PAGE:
The Renwick Gallery will be closed to the public all day Wednesday, January 22.
- José Campeche was the most important painter of portraits and religious imagery in late eighteenth- and early nineteenth-century Puerto Rico. He learned his skills from his father, a slave who purchased his freedom by carving altarpieces.
Felipe de la Espada lived with his family in the old town of San Germán, in the southwestern region of Puerto Rico. The creation of santos, colorful wooden images of saints and biblical stories used for prayer, was an important business there.
Nothing is known about the sculptor or group of sculptors known as Master of “La Merced.” The santos (carved wooden images of saints) in the Vidal collection attributed to this mysterious sculptor or school share a graceful form, dramatic gestures and poses, and compassionate facial expressions.<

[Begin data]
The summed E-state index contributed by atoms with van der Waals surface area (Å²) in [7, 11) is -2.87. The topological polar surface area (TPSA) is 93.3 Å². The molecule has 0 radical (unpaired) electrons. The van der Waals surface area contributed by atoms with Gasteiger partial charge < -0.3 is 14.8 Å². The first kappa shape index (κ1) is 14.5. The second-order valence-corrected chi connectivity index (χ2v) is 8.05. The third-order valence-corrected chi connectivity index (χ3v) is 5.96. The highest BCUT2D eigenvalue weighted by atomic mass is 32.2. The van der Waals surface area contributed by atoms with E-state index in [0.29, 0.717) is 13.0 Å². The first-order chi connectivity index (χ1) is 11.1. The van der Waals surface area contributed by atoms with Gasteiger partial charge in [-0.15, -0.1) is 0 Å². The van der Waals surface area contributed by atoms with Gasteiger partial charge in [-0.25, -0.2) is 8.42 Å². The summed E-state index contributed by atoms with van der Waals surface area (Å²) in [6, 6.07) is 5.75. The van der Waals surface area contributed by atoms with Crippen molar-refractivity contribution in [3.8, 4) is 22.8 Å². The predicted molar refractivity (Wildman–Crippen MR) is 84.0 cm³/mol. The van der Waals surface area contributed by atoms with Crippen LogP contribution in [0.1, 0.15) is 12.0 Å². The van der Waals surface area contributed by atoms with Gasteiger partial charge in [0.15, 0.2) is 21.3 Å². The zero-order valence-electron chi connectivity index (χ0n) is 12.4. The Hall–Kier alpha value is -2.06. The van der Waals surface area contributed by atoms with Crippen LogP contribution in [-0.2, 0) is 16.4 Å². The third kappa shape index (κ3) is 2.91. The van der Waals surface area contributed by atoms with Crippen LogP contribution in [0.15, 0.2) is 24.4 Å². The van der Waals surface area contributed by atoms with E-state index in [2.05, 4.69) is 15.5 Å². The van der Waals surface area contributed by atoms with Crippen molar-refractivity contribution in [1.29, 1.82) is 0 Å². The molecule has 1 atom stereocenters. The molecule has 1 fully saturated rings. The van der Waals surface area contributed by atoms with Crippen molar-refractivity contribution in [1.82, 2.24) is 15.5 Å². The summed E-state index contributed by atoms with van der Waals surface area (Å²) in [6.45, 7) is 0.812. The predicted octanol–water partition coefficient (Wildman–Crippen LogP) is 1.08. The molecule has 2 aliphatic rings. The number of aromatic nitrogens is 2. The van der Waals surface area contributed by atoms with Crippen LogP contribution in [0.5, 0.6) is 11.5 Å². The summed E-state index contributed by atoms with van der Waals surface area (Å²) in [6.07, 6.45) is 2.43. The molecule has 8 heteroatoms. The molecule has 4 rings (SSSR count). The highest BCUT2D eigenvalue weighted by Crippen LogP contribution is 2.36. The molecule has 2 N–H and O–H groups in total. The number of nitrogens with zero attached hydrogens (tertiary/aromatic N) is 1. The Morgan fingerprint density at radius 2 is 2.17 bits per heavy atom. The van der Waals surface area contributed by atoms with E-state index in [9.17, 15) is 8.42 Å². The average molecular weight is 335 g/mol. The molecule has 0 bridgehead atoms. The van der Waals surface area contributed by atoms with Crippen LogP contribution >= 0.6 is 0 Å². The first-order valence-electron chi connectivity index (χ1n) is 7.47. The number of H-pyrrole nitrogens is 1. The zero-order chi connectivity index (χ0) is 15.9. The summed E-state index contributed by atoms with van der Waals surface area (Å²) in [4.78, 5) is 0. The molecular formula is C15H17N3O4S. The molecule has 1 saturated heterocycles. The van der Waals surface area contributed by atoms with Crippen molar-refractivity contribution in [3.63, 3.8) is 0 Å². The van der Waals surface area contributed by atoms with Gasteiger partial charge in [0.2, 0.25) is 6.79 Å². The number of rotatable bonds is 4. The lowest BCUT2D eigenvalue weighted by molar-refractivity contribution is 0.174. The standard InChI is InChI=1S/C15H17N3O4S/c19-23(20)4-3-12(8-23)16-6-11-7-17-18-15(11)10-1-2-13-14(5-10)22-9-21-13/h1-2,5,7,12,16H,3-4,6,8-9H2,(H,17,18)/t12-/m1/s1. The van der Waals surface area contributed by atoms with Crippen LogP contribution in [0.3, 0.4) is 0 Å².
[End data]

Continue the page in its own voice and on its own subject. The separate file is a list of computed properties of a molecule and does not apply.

Little is known about the artist Ramon Atiles-Perez, except that he was best known for painting portraits of Puerto Rican government officials.
Santeros were makers of santos, carved wooden images of saints used in prayers, and they were believed to be deeply mystical people inspired by God to carve their figures.
Genaro Rivera Aviles was the son of Francisco Rivera, a prominent santero on the island of Puerto Rico. Santeros were makers of santos, carved wooden images of saints used in prayers. Genaro and his father worked together in the mountainous region around Corozal.
Sculptor and installation artist, born in 1955 in San Juan, Puerto Rico. In 1975, Osorio moved to the South Bronx in New York City, where he enrolled at Lehman College and earned a degree in sociology.
Gregorio Marzan worked as a boy in the sugarcane fields in Vega Baja, Puerto Rico. He learned carpentry and used his skills to make wooden frames for suitcases, which he sold for a living.